(Corrects 9th and 10th paragraph to clarify that Dobin has been
approached by grandfathers with legal problems from their youth,
such as shoplifting. He has not represented a grandfather with a
By Suzanne Barlyn
March 6A disclosure system that Wall Street's
watchdog promotes as a tool for researching brokers lacks
crucial details, a group of consumer lawyers says it will reveal
in an analysis on Thursday.
The analysis will raise questions about whether the
BrokerCheck service, run by the Financial Industry Regulatory
Authority (FINRA), gives investors all the information they need
to make an informed decision about choosing a broker. The study
is being released by the Public Investors Arbitration Bar
Association (PIABA), a group of attorneys who represent
investors in securities arbitration cases.
FINRA does not go as far as state securities regulators do
in some of its disclosures, the group says.
For example, BrokerCheck does not typically disclose
specific reasons why a broker was fired, or bankruptcies from
more than 10 years ago, PIABA says, although those items would
turn up in state disclosures.
FINRA and state securities regulators have access to the
same information: It is included in a huge database on brokers
and brokerage firms maintained by FINRA and used by the states,
the industry and other regulators. FINRA, though, doesn't
include all of the details in BrokerCheck, PIABA said.
The report will highlight an issue that divides securities
brokers and lawyers who represent investors: How much of a
broker's past should the regulator publicize? The best answer
requires a delicate balance between investors' right to know
about significant past transgressions and the broker's concerns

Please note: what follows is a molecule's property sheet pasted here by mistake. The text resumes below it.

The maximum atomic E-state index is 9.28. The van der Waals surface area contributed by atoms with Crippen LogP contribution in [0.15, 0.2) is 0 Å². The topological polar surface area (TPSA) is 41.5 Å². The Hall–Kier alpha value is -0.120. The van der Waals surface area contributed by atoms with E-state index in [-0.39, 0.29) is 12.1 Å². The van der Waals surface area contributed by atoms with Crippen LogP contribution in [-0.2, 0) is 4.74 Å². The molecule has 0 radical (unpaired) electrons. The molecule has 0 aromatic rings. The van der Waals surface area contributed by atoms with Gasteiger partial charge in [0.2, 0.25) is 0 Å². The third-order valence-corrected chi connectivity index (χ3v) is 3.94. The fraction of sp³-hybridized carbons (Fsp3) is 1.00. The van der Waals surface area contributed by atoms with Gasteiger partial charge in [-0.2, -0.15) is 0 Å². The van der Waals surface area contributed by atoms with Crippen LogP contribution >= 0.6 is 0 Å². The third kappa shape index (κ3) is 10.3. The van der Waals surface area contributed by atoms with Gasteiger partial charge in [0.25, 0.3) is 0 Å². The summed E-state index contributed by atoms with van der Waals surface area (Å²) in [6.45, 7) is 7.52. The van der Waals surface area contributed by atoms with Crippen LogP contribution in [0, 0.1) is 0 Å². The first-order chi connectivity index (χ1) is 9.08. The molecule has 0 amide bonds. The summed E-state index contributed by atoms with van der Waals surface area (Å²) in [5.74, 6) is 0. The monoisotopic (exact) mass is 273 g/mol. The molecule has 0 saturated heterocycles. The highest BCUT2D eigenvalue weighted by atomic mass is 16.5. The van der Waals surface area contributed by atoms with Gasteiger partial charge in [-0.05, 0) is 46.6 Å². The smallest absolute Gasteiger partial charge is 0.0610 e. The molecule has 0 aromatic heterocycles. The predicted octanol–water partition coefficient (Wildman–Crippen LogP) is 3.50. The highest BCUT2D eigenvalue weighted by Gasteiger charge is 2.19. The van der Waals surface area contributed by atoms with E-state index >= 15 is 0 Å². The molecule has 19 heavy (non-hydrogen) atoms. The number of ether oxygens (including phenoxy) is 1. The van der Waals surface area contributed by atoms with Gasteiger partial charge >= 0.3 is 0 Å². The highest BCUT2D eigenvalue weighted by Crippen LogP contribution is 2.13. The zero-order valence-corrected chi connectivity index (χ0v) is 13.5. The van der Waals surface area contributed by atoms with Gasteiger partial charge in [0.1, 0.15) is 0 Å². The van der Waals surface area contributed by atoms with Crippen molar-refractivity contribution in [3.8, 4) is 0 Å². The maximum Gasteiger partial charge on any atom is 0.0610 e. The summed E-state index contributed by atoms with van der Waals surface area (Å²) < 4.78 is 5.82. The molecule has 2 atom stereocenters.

that old and minor issues could unfairly damage their
For example, the BrokerCheck file features items such as a
broker's licenses and details about arbitration complaints that
investors file to recoup money they say they're owed. It doesn't
include items like test scores on licensing exams, or whether a
broker paid off a tax lien.
The report is being issued as deeper problems with FINRA's
disclosure BrokerCheck were brought to light. A Wall Street
Journal investigation published late Wednesday found that the
public records of some 1,600 brokers failed to include criminal
charges, bankruptcy filings and other problematic issues that
should have been in their files. (link.reuters.com/dak47v)
Some lawyers for brokers think the system already discloses
more information than it should. Not all of it helps investors
and it can cast a pall over the broker, said Marc Dobin, a
lawyer in Jupiter, Florida, who represents brokers.
"Sometimes we get approached about grandfathers with
shoplifting problems from when they were 19 in college pranks,"
"That 65-year-old grandfather is not the 19-year-old kid who
wasn't thinking straight," Dobin said.
PIABA, in a call with reporters on Thursday, will focus on
differences between BrokerCheck and the larger database, called
the Central Registration Depository, or CRD. It includes a broad
range of information that firms, brokers and regulators report,
such as when a broker leaves a firm or pleads guilty to driving
FINRA uses substantial information from that database in its